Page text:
Though early adopters had been investing in bitcoin for years, 2017 will be remembered as the year that the technology finally went mainstream. The digital token, which runs on a distributed technology called blockchain, wavered from around a few hundred bucks, tipping up and up to over a grand by January of 2017. By December, Bitcoin had gone off like a rocket, topping out at $19,357 per coin on December 17th.
The news of the surge sparked a media frenzy. Victory stories of instant millionaires. Woe-is-me stories of millions trapped in dumpster hard drives. Any one who was paying attention could be rich — even this kid. The sky was the limit.
For technologists, however, the rise of bitcoin represented something a bit more fundamental. While bitcoin captured the pop culture moment, blockchain—the platform on which Bitcoin is built—was capturing the imaginations of developers and entrepreneurs.
Blockchain is a decentralized technology for making permanent, time-stamped digital records. Imagine an infinitely-long slab of almost-dry cement where anyone (or any piece of software) can scratch any message they want. These etchings can include financial transactions, copyrighted poetry, a photograph from a car accident, a vote in a presidential election — anything, all stored on the ledger forever.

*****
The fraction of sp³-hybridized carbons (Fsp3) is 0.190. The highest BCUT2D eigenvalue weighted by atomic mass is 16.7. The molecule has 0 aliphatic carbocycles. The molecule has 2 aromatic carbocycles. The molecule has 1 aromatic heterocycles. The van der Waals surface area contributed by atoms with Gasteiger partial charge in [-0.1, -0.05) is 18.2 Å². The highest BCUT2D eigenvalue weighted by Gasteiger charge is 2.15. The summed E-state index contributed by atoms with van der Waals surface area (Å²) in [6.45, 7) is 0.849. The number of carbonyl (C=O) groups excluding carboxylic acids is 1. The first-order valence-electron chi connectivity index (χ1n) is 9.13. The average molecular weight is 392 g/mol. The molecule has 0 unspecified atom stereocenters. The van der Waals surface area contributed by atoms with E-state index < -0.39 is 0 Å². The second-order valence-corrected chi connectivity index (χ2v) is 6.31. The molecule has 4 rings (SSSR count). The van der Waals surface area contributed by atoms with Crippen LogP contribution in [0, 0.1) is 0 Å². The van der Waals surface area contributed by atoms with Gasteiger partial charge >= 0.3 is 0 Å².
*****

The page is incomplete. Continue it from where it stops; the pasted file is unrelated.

This novel technology not only portends the digitization of the financial system, but also the digitization of any kind of record — from healthcare, to climate science, to vehicle insurance, to the supply chain.
Though this technology is still in its infancy, many are working to find novel ways to leverage this digital record. They are looking for new use cases for a forthcoming distributed paradigm.
Take a look at some of the exciting developments below.
Anyone who has had to wait four days for a check to clear or paid a credit card “convenience” fee understands that banking is slow and costly. As this great Planet Money podcast explains, our entire financial system runs on technologies that were developed in the 70’s. Moving money using this system is slow and inefficient, with banks literally driving bags of checks from one branch to the other and individual humans working regular 9-5 jobs validating transactions manually.
Financial institutions see blockchain as a revolutionary opportunity to digitize old systems and find new, affordable ways to move money between financial institutions and across borders. All sorts of financial institutions are looking for ways to redeploy their financial products on the blockchain, including credit cards, stock markets, wire transfers, and loans, to name a few. If it involves money, someone is likely working on it via the blockchain.